Analytical Development and Characterization of the Metal-binding claMP Tag for Generation of Inline Bioconjugates to Enable Targeted Metal Delivery: Evaluation of Tag Placement, Metal Insertion and Retention, and Stability of Ni(II)-claMP-Tagged Protein Variants
Mills, Brittney J.
University of Kansas
Copyright held by the author.
MetadataShow full item record
Metal-based protein conjugates have become the primary means of achieving site- specific delivery of metal ions for use in clinical applications. Small, organic chelators are the primary entities used for metal delivery, but they require chemical conjugation to be attached to the protein surface. Conjugation using this method requires extensive optimization and generates a highly heterogeneous product. Therefore, metal-binding peptide tags capable of being engineered into a predetermined position, inline within a protein sequence are highly advantageous. The metal-binding claMP Tag is capable of being inserted inline within a protein sequence to generate a "linker-less" bioconjugate. The claMP Tag module is based upon the metal abstraction peptide (MAP) sequence, NCC (Asn-Cys-Cys), which has been shown to bind transition metals extremely tightly and to retain metal binding in the presence of longer polypeptide sequences, thus allowing for use of this tag as an inline metal-binding agent for the generation of bioconjugates. The primary focus of this work was to characterize the effects of claMP Tag addition on various protein systems to establish its applicability as a metal-delivery platform. Ni(II) was inserted into the tag in these studies because the Ni-claMP complex had previously been extensively characterized using small peptides and it was determined to be highly stable and to have a number of advantageous properties to enable quantitative analysis. The properties of this unique metal-peptide module suggested that it would be amenable to use in a larger protein construct, where retention of the metal would be enabling to targeted delivery. Herein, the unique charge, spectroscopic, and catalytic properties of the Ni-claMP complex were used as the basis for establishing methods to evaluate the structure and stability of claMP Tag- based inline metal-protein conjugates. Two model protein systems were chosen for analytical development that are different in size, composition, and structure to assess the applicability of the claMP Tag within unrelated proteins and using different methods of purification. The placement of the claMP Tag within the protein sequence was varied to determine if tag position differentially affects metal insertion. Because the claMP Tag itself contains two cysteine residues, which may interfere with native disulfide bond formation, the first protein investigated for expression, correct folding and higher order structure, and stability was epidermal growth factor (EGF). EGF is a small, difficult to express, disulfide-containing protein, which is capable of being produced recombinantly in E. coli when fused to thioredoxin, a thiol-modulating protein. The study described herein demonstrates addition of the claMP Tag to either terminus of EGF does not negatively affect the expression or function of the protein. NMR analysis was used to confirm that the disulfide bonds are formed correctly and that the tertiary structure of the protein is well maintained in the metal-claMP Tag conjugate. The unique absorption spectrum and characteristic 2- charge of the properly formed metal-claMP structure were utilized to quantitatively assess both metal incorporation and stability of the conjugate. The data show that addition of the cysteine- containing claMP Tag to a thiol- and disulfide-containing protein does not negatively impact the critical attributes or protein properties, making it amenable to use as an inline metal carrier. A polyhistidine tag was engineered into EGF to enable facile purification using immobilized metal affinity chromatography (IMAC), but this approach leads to concomitant uptake of Ni(II) into the claMP Tag. To evaluate the ability to purify the tagged protein prior to metal insertion as well as different approaches to metal incorporation, maltose-binding protein (MBP) was examined. This second protein system allows for decoupling of the metal insertion and purification steps because amylose resin, which does not rely on metal in any way, enablesaffinity purification of MBP. This allowed for metal insertion efficiencies to be determined before and after purification. It also demonstrated that the claMP Tag may be successfully applied to larger protein systems, because MBP is approximately six-times larger than EFG. Finally, because of its larger size, retention of metal in the claMP Tag within the MBP variant could be evaluated more easily in the presence of a large excess of a potentially competitive high-affinity chelator. This study was used to establish that the unique chemistry that the claMP tag undergoes to bind metal generates a highly stable product.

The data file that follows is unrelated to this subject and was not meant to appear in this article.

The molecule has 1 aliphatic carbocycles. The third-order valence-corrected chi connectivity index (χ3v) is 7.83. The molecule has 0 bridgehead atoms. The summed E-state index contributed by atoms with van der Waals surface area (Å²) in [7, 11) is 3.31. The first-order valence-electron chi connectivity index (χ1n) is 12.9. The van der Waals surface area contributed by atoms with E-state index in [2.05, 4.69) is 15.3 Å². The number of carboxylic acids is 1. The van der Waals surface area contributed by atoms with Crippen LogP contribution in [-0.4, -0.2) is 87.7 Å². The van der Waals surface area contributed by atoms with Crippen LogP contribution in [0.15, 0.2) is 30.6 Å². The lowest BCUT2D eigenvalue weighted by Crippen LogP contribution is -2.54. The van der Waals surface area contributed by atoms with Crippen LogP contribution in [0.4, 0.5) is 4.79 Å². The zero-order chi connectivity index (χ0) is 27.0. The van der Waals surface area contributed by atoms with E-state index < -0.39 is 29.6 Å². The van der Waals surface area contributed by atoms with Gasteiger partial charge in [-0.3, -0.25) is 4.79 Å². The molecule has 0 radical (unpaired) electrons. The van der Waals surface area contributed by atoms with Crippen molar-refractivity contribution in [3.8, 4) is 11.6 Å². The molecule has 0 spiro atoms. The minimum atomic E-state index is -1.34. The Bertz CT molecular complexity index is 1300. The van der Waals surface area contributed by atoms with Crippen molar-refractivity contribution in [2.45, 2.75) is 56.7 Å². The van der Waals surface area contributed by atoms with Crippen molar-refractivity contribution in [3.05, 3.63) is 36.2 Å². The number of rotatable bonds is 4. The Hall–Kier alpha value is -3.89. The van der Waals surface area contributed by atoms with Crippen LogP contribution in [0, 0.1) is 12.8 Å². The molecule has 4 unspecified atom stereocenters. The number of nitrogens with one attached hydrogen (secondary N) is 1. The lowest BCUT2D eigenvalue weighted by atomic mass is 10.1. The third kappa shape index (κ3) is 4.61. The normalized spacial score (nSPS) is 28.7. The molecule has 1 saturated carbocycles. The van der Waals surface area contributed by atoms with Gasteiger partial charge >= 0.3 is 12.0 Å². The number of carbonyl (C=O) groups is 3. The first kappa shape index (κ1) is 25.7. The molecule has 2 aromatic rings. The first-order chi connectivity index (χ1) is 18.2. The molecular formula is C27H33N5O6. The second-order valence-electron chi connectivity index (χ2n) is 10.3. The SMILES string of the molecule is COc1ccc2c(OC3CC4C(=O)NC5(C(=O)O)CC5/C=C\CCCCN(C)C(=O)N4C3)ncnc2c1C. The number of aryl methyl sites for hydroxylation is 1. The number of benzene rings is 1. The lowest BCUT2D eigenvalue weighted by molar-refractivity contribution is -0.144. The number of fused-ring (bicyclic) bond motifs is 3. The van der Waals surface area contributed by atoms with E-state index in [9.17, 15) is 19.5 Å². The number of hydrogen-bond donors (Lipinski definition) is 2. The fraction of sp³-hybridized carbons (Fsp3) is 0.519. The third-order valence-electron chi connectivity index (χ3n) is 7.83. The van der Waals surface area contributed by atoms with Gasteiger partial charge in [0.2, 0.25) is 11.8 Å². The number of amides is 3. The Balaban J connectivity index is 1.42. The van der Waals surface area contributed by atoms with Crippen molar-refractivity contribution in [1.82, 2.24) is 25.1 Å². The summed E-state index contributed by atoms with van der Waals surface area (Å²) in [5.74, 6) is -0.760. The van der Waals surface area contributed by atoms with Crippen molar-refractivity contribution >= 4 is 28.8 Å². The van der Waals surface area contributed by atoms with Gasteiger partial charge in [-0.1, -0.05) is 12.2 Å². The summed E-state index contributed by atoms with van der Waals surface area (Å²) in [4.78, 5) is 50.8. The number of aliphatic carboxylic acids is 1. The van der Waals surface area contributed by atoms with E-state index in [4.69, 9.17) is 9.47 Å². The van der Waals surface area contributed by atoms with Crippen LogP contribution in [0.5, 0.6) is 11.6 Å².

- Chemistry Dissertations and Theses 
- Dissertations 
Items in KU ScholarWorks are protected by copyright, with all rights reserved, unless otherwise indicated.
We want to hear from you! Please share your stories about how Open Access to this item benefits YOU.